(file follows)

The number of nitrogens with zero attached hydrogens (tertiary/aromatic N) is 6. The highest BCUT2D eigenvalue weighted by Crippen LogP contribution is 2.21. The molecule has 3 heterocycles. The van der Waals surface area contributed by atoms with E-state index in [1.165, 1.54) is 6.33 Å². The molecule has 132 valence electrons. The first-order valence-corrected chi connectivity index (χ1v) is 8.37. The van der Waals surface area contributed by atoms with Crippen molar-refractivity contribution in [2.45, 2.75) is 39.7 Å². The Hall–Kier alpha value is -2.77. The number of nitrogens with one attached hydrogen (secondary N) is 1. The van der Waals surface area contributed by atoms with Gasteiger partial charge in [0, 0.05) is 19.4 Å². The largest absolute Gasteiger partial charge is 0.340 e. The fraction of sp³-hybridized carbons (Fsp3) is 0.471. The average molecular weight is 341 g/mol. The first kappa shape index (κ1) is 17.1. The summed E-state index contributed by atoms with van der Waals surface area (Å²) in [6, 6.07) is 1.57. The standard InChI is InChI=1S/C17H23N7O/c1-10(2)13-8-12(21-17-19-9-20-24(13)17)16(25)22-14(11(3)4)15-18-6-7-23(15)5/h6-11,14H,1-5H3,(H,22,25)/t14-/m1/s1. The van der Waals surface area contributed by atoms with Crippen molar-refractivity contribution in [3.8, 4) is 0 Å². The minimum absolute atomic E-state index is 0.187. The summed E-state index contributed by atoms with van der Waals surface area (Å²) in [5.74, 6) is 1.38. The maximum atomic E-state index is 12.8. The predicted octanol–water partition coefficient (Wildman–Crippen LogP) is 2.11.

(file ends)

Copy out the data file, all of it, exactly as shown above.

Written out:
The number of nitrogens with zero attached hydrogens (tertiary/aromatic N) is 6. The highest BCUT2D eigenvalue weighted by Crippen LogP contribution is 2.21. The molecule has 3 heterocycles. The van der Waals surface area contributed by atoms with E-state index in [1.165, 1.54) is 6.33 Å². The molecule has 132 valence electrons. The first-order valence-corrected chi connectivity index (χ1v) is 8.37. The van der Waals surface area contributed by atoms with Crippen molar-refractivity contribution in [2.45, 2.75) is 39.7 Å². The Hall–Kier alpha value is -2.77. The number of nitrogens with one attached hydrogen (secondary N) is 1. The van der Waals surface area contributed by atoms with Gasteiger partial charge in [0, 0.05) is 19.4 Å². The largest absolute Gasteiger partial charge is 0.340 e. The fraction of sp³-hybridized carbons (Fsp3) is 0.471. The average molecular weight is 341 g/mol. The first kappa shape index (κ1) is 17.1. The summed E-state index contributed by atoms with van der Waals surface area (Å²) in [6, 6.07) is 1.57. The standard InChI is InChI=1S/C17H23N7O/c1-10(2)13-8-12(21-17-19-9-20-24(13)17)16(25)22-14(11(3)4)15-18-6-7-23(15)5/h6-11,14H,1-5H3,(H,22,25)/t14-/m1/s1. The van der Waals surface area contributed by atoms with Crippen molar-refractivity contribution in [3.8, 4) is 0 Å². The minimum absolute atomic E-state index is 0.187. The summed E-state index contributed by atoms with van der Waals surface area (Å²) in [5.74, 6) is 1.38. The maximum atomic E-state index is 12.8. The predicted octanol–water partition coefficient (Wildman–Crippen LogP) is 2.11.